By INBAR PREISS
A man walks into the bar, orders a drink, sits down with his mates and grumbles about the weather or politics. They discuss sports, the drop of the Euro exchange rates, or why male dogs piss with their leg up. The daily topics of conversation are pointed outwards – people shy away from openly speaking about their inner world.
In our liberal Western society, we’re progressive. Innovative. Rational. We are enlightened by science and technology. Our education encourages us to expand the mind, enrichen our knowledge and ripen our intellect. What remains is a brilliantly productive and emotionally crippled population. The Age of Enlightenment pushed aside the role of religion and left us in a new secular society. What I notice is that once you start “opening up” about your inner world, a shield of ego rises. People tend to become self-conscious and abashed, regressing into a pubescent insecurity.
Religion and spirituality are guidelines to handling our feelings, emotions and difficult situations – things we have privatized to only include our most trusted companions with. Our society claims to be open, tolerant, and respect individual choices, yet subtly denounces religious practices as backward. “Not many people know I’m a practicing Catholic,” Irene, a Catholic, says. “They are surprised and give me alienated looks when I tell them I go to church, so I just stopped talking about it. I’m not hiding anything, but I avoid saying it – I’d rather keep it to myself than be judged.” The secular majority in my social circles tyrannizes those practicing their religion. In a religious discussion, the atheist will politely ask you to stop thrusting your religion down their throat. The emotionally and spiritually deprived education narrows our genuine acceptance of religion in others and ourselves.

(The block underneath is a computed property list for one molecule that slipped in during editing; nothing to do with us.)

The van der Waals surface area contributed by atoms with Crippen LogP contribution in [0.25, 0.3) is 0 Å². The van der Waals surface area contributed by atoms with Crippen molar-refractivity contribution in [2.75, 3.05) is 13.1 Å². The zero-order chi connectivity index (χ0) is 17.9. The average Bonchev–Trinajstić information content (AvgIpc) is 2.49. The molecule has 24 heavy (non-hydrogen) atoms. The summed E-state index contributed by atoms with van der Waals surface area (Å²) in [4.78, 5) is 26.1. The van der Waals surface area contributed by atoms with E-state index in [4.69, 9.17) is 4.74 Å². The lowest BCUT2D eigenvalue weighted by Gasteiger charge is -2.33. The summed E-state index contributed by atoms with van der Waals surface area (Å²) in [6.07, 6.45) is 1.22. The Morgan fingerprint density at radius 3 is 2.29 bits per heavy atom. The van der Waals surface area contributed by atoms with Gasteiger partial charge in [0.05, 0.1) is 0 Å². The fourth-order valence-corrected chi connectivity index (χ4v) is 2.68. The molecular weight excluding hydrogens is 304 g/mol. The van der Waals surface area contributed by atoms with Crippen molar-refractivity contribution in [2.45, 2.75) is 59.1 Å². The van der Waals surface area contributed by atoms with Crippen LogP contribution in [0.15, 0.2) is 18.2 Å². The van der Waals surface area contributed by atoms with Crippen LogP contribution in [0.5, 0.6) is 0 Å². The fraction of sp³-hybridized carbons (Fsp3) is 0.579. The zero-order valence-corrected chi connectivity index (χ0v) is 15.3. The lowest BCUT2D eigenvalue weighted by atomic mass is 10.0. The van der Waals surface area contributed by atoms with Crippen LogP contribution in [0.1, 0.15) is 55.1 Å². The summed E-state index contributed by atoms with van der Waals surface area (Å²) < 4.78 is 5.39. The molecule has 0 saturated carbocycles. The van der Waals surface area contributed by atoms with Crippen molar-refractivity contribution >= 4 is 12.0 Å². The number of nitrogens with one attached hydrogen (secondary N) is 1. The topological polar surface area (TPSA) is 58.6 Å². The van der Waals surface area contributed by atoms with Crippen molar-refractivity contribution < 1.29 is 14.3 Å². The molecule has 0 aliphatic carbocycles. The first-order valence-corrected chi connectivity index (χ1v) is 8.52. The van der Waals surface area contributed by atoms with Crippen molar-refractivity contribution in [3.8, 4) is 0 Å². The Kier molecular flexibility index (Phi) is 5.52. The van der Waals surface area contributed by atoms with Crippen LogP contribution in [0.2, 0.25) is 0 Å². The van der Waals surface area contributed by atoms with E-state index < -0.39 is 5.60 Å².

“Our education encourages us to expand the mind, enrichen our knowledge and ripen our intellect. What remains is a brilliantly productive and emotionally crippled population.”
There are societies in which religion and spirituality are woven into the social fabric. In Thailand, males are expected to shave their heads – even eyebrows sometimes – pull on an orange robe, embrace their alms bowl and devote at least three months of their lives to being a monk. This often takes place in a man’s young adulthood. Men who do not adhere to this tradition are shunned and are considered disrespectful. Peter, having lived in Thailand all of his life, tells me this tradition is a testament to how ingrained Buddhist culture is in Thai society. “It’s not even on a religious level,” he reflects, “I wouldn’t consider the average Thai to be particularly religious; it’s just a way of life.”
Peter has different thoughts about Holland. “People here are dry, bland and stiff,” he says apologetically. “It’s hard to bond on an emotional level. The Thai are a lot more expressive and supportive, even to strangers. Buddhism guides their life. People think more about spiritual things like energies and karma, making them humble, consoling and appreciating. There’s an underlying belief that everything will get better. People connect on a deeper level – they understand the flow of things in life, how we’re all essentially going through the same things, so they’re compassionate towards everyone.”
A systematic neglect of a fundamental human need is perpetuated in atheist societies – the need to explore our hearts and express our feelings. Not that all God-soaked societies provide such a successful lifestyle. Yet, we must reform our acceptance of religion or spirituality to provide for us what it is we need to feel complete with ourselves and with others. The balance between rationality and emotion needs to be reached. After all how could we achieve fulfillment with the soul lagging so far behind the mind?